In a remote stretch of the Mexican desert, a Boeing 727 hurtles towards the ground a deadly speed. But the scene isn’t what you think. The cabin crew is not working their yokes and instruments feverishly to save the airplane, because there is no cabin crew. The passengers are not in mortal peril, scrawling final messages to loved ones on air sickness bag or praying for last-second miraculous deliverance, because there are no human passengers.
One of the most complex, audacious, and undoubtedly expensive experiments in aviation history is the focus of the second season premiere of Curiosity, Discovery’s celebrity-hosted scientific inquiry documentary program. Entitled, with a distinct lack of subtlety, “Plane Crash,” the feature-length episode details the efforts of an international team of scientists, engineers, crisis experts, and pilots to crash a jetliner “successfully”—under controlled conditions—to measure various factors that could inform airline safety practices for years to come.
Planned for four years, the experiment is described here by actor Josh Charles, and comprises more than a few twists in the paths and wrenches in the gears. Frequent reference is made to the experiment’s precursor, the Controlled Impact Demonstration staged by NASA and the Federal Aviation Administration in 1984, during which a Boeing 720 was flown into the ground via remote control. Miscalculations and patchy remote control caused the plane to impact earlier than intended, leading to a fiery, destructive crash that obliterated most of the data the testers had hoped to collect from the exercise.
Curiosity’s crash experiment sets out to avoid what Charles’ narration flatly calls NASA’s failure. Basically, a Boeing 727 will be outfitted internally with everything from low-tech crash dummies to minutely triggered computers to gauge impact forces. The plane will fly as far as possible by experienced test pilots, who then hand over dominion of the enormous jet to the remote control experts following closely in a Cessna (yes, really) before parachuting out at the last possible moment. The remote controllers go on to maintain as level an attitude as possible before pulling away themselves and allowing the mayhem to ensue as safely as can be achieved.
This is terrific material for a television science documentary, melding the no-nonsense professionalism of men used to dangerous tasks with epic logistical challenges and the visceral appeal of the spectacular impact itself. That the actual final televised product does not live up to the project’s considerable promise appears a function of a handful of factors.
For one, none of the participating parties really stands out. Everyone is intelligent, dedicated, and on task; in other words, they’re all a bit dull. Even a test pilot named JimBob and a lead remote control technician who rigs the joystick box of a toy model airplane to fly a full-sized passenger plane don’t impart much character to the proceedings. A rather square nickname granted to the crash plane (“Big Flo”) is mildly amusing, but only just. Furthermore, while the likely consequences that would follow from a successful test are discussed in broad, industry-wide terms, the specific application of these crash data is not elucidated in detail.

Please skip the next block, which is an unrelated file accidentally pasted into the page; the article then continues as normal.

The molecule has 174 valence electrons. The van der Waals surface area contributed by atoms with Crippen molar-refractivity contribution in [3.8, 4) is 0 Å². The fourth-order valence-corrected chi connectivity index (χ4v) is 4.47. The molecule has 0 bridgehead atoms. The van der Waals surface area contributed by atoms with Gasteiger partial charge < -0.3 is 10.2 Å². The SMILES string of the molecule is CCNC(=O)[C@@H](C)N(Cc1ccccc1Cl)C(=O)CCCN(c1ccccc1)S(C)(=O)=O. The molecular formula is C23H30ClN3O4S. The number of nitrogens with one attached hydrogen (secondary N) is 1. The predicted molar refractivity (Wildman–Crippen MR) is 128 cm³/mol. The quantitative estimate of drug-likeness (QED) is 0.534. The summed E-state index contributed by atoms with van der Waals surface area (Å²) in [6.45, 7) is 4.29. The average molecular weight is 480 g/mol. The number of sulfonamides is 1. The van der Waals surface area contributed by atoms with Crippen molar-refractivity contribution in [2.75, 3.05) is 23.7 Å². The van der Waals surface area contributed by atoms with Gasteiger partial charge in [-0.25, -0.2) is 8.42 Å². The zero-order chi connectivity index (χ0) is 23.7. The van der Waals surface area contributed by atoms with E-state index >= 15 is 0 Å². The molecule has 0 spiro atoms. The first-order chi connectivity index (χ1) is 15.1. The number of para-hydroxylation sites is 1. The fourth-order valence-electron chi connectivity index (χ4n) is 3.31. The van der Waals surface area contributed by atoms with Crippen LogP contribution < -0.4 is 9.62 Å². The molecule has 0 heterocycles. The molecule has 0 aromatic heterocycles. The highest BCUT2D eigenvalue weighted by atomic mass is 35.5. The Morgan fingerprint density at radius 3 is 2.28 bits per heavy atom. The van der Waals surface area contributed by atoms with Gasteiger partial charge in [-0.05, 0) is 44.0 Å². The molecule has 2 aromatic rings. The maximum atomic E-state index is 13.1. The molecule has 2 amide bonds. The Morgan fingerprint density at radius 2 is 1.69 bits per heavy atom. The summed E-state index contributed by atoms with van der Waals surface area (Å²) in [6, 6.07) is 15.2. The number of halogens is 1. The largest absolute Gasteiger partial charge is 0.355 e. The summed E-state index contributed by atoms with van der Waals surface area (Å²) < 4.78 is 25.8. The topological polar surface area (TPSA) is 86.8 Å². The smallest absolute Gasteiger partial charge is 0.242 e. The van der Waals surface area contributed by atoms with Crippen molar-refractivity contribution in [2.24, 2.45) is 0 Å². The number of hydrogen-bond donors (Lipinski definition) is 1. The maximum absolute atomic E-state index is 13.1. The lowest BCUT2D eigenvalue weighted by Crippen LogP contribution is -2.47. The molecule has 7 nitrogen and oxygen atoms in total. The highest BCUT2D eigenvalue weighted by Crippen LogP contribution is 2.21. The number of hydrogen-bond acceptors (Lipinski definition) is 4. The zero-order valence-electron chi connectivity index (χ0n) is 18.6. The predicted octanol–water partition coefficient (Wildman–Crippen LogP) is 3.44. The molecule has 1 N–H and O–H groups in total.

Still, as “Plane Crash” settles into its jargon-dotted storytelling groove, it is absorbing enough. Unexpected obstacles present themselves at nearly every turn, particularly with regard to the slightly mad plan revolving around the remote-controlled chase plane (the Cessna is too slow to keep up with the jet, and a faster replacement proves less than reliable). And the show explores some unexpected logistical elements with admirable depth, such as the speedy retrieval of the parachuted crew from the vast desert.
Finally, of course, there’s a visually fantastic and comfortingly safe aviation smash-up to look forward to, and the story structure takes full advantage of this obvious selling point. “Plane Crash” opens with a tease of the experiment’s conclusion before backtracking to its beginning, a classic narrative device that transfers nicely into the science documentary. The impact itself is repeated from multiple angles multiple times, as every element of it is scrutinized; one cannot feel that the subject has not been well covered. This episode of Curiosity reintroduces the series with a sense of serious, comprehensive service to the grand duties of scientific endeavor and public safety.